Ego knows no moderation. And it doesn’t just stop with claiming ownership of experience—it wants to go all the way. For ego, this going all the way is endless. There is no stopping anywhere. If we could just remain with simply knowing whatever takes place, that would be fine. But ego is not happy with just that. It goes on and on: one thought, the next thought, and the third thought: “I want it. How can I get it?” then it wants to get involved in more and more activity. It becomes a habit, and that habit can be endless. When a habit is reinforced by being used again and again, it’s like we lose our freedom; every moment of perceiving seems an involuntary involvement. We get caught up all the time until we feel totally lost.

Ego always needs the support of the knowing quality; otherwise ego is nothing. Without the tool of the knowing quality, there is nothing it can do. When you dread doing a certain job, you are actually not afraid of the job, you are afraid of your emotions. There is never anything wrong with a job. It’s more the fear of not being able to deal with the emotions that come up during the job, the emotions that are provoked by being involved in a certain sort of job. What happens is we blame the job at hand, because we feel incapable of handling our own emotions that might arise while doing the job. But honestly, without knowing how to handle our own emotions, it doesn’t matter what job it is; we’ll always have that feeling of being inadequate, which creates fear. And this fear makes us not want to do anything. We become closed in; we refuse to be involved in anything.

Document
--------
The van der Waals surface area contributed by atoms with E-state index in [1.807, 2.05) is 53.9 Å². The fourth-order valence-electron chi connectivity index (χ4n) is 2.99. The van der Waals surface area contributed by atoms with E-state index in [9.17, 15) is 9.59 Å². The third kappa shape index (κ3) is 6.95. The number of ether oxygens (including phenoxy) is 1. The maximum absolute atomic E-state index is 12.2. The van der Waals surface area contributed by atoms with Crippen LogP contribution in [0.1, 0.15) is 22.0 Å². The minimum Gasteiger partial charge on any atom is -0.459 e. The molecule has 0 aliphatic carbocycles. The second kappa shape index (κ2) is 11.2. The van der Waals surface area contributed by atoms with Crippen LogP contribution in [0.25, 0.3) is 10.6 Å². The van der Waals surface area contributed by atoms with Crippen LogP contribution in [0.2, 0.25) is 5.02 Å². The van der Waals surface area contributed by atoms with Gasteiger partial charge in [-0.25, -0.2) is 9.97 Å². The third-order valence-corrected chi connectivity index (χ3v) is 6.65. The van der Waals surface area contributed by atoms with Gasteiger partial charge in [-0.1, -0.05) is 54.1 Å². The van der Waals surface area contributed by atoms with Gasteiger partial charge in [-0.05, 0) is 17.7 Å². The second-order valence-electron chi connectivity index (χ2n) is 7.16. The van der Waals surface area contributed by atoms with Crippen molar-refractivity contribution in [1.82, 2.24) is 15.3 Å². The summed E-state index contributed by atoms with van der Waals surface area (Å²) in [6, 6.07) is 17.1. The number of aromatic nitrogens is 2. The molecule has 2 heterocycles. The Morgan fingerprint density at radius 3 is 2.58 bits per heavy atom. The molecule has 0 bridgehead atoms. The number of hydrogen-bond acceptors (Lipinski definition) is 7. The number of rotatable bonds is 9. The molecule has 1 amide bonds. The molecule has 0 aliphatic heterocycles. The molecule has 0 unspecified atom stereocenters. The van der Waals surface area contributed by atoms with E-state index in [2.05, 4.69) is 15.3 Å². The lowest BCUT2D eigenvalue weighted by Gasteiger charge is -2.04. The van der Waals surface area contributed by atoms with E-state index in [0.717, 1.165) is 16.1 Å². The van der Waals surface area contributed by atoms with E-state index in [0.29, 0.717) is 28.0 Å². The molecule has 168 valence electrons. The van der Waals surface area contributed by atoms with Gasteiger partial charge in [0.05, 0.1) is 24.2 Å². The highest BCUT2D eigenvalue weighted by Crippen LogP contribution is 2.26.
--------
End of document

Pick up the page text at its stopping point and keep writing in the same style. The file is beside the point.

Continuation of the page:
Maintaining the notion of me is separating oneself from others. It’s as if one is holding on for dear life, being utterly concerned about me and pushing aside that which is other. This is ego-clinging. It is not the same as simply taking care of your business, making sure that the body is fed and able to experience and perceive. This basic process of taking care of oneself is not called ego, not at all.

In other words, when the body has to be fed, feed it; when it needs to be washed, give it a shower. But when something unfamiliar happens, it doesn’t mean you have to claim ownership of it and make it your problem. According to Buddhism, it is possible to function while being free of ego-clinging. It’s possible to live in fearless simplicity.



In the Face of Fear: Buddhist Wisdom for Challenging Times

Edited by the Shambhala Sun's Barry Boyce and being released to coincide with the Urban Retreat, this new book features the greatest contemporary Buddhist teachers and writers—people renowned for addressing precisely the problems we’re facing today—including the Dalai Lama, Pema Chödrön, Thich Nhat Hanh, Chögyam Trungpa, Sylvia Boorstein, Jack Kornfield, Norman Fischer, Jon Kabat-Zinn, Tsokyni Rinpoche, Sharon Salzberg, and many others.



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Practices for Difficult Times: A special section on ShambhalaSun.com

In this sampling of writings from the pages of the Shambhala Sun, you'll find practical and profound Buddhist guidance for transforming difficulties into opportunities to live a more awakened life. Featured contributors include Pema Chödrön, Thich Nhat Hanh, His Holiness the Dalai Lama, Geshe Tenzin Wangyal, Cyndi Lee, Darlene Cohen, and more.